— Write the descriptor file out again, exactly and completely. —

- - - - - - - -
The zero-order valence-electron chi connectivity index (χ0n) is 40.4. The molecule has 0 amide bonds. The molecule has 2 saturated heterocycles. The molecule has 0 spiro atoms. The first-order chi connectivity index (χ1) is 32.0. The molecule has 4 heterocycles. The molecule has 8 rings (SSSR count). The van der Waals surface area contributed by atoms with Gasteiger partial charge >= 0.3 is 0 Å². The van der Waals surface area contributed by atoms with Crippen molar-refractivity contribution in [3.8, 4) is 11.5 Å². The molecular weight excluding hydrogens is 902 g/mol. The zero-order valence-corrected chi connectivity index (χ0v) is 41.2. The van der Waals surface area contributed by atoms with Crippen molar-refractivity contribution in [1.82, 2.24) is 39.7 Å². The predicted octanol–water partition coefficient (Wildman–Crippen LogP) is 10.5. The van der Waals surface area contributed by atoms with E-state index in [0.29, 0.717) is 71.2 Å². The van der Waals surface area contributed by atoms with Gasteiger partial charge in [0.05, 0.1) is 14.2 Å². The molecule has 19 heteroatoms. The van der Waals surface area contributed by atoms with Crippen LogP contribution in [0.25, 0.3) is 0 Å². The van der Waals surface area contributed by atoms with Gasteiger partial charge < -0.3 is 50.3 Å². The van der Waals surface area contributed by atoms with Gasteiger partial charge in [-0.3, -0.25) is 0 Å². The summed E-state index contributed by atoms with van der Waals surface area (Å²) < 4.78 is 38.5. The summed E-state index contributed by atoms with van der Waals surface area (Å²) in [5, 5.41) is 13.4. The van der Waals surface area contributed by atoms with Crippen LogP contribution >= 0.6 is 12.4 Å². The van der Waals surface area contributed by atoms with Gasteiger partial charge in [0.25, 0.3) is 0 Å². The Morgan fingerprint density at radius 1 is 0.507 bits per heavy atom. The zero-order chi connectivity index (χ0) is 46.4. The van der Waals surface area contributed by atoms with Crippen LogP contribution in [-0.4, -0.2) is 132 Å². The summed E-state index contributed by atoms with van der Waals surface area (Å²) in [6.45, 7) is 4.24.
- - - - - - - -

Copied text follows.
The zero-order valence-electron chi connectivity index (χ0n) is 40.4. The molecule has 0 amide bonds. The molecule has 2 saturated heterocycles. The molecule has 0 spiro atoms. The first-order chi connectivity index (χ1) is 32.0. The molecule has 4 heterocycles. The molecule has 8 rings (SSSR count). The van der Waals surface area contributed by atoms with Gasteiger partial charge >= 0.3 is 0 Å². The van der Waals surface area contributed by atoms with Crippen molar-refractivity contribution in [3.8, 4) is 11.5 Å². The molecular weight excluding hydrogens is 902 g/mol. The zero-order valence-corrected chi connectivity index (χ0v) is 41.2. The van der Waals surface area contributed by atoms with Crippen molar-refractivity contribution in [1.82, 2.24) is 39.7 Å². The predicted octanol–water partition coefficient (Wildman–Crippen LogP) is 10.5. The van der Waals surface area contributed by atoms with E-state index in [0.29, 0.717) is 71.2 Å². The van der Waals surface area contributed by atoms with Gasteiger partial charge in [0.05, 0.1) is 14.2 Å². The molecule has 19 heteroatoms. The van der Waals surface area contributed by atoms with Crippen LogP contribution in [0.25, 0.3) is 0 Å². The van der Waals surface area contributed by atoms with Gasteiger partial charge < -0.3 is 50.3 Å². The van der Waals surface area contributed by atoms with Gasteiger partial charge in [-0.3, -0.25) is 0 Å². The summed E-state index contributed by atoms with van der Waals surface area (Å²) < 4.78 is 38.5. The summed E-state index contributed by atoms with van der Waals surface area (Å²) in [5, 5.41) is 13.4. The van der Waals surface area contributed by atoms with Crippen LogP contribution >= 0.6 is 12.4 Å². The van der Waals surface area contributed by atoms with Gasteiger partial charge in [0.25, 0.3) is 0 Å². The Morgan fingerprint density at radius 1 is 0.507 bits per heavy atom. The zero-order chi connectivity index (χ0) is 46.4. The van der Waals surface area contributed by atoms with Crippen LogP contribution in [-0.4, -0.2) is 132 Å². The summed E-state index contributed by atoms with van der Waals surface area (Å²) in [6.45, 7) is 4.24.